Prior to iOS 5 if you wanted to maintain a particular order in a core data relationship, you had to create an additional index attribute for the entity and track this value manually. This was a royal pain and prone to errors. NSOrderedSet was introduced in iOS 5, it gives the benefit of items having an index like an array, but also having the added benefit of guaranteeing all items are unique

Even though NSOrderedSet has been around for a while, I couldn’t find any concrete examples of how this worked in a modern Swift application. What I did find, was many cases where NSOrderedSet was not behaving or working as expected. It seems like the crux of the problem was when you create a NSManagedObject subclass the generated accessors were not implemented correctly or not implemented at all.

The only real solution is to create your own accessors in the NSManagedObject subclass. In order to do this we access a mutable copy of the ordered set using mutableOrderedSetValueForKey(_:)

Returns a mutable ordered set that provides read-write access to the uniquing ordered to-many relationship specified by a given key.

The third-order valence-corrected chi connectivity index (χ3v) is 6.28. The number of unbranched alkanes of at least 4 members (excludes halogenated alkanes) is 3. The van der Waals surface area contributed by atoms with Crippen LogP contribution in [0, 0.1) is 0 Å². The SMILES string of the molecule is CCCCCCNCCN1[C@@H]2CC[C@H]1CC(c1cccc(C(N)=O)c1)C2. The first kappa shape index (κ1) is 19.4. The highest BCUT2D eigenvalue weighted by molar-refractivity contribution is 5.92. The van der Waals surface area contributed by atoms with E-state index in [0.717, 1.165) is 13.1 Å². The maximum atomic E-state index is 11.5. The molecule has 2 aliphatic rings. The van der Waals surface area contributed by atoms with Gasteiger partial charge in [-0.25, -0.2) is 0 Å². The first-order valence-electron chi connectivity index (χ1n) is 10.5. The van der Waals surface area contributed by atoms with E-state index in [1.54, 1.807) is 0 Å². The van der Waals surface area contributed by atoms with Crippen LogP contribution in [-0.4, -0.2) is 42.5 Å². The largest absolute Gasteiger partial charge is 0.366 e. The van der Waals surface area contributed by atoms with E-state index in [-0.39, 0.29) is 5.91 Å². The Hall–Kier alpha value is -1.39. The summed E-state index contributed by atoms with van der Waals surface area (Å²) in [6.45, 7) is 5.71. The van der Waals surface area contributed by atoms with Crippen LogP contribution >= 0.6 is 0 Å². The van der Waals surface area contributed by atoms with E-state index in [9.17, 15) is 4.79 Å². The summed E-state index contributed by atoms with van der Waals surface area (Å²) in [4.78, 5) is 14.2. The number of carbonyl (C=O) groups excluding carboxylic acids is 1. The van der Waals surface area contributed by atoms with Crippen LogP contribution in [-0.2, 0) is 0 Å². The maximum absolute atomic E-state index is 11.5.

So, we can declare a private method in our NSManagedObject subclass to return a NSMutableOrderedSet.

@NSManaged public private(set) var subItems: NSOrderedSet

private var mutableSubItems: NSMutableOrderedSet {
   return mutableOrderedSetValueForKey("subItems")

Then we can create the necessary accessors like so;

public func indexOfObject(item: SubItem) -> Int {
    return mutableSubItems.indexOfObject(item)

public func insertObject(item: SubItem, index: Int) {
    mutableSubItems.insertObject(SubItem, atIndex: index)

public func moveObject(item: SubItem, indexes: NSIndexSet, toIndex: Int) {
    mutableSubItems.moveObjectsAtIndexes(indexes, toIndex: toIndex)

This is just a small sample of the accessors you can create, you can review all the methods available in NSMutableOrderedSet to create more.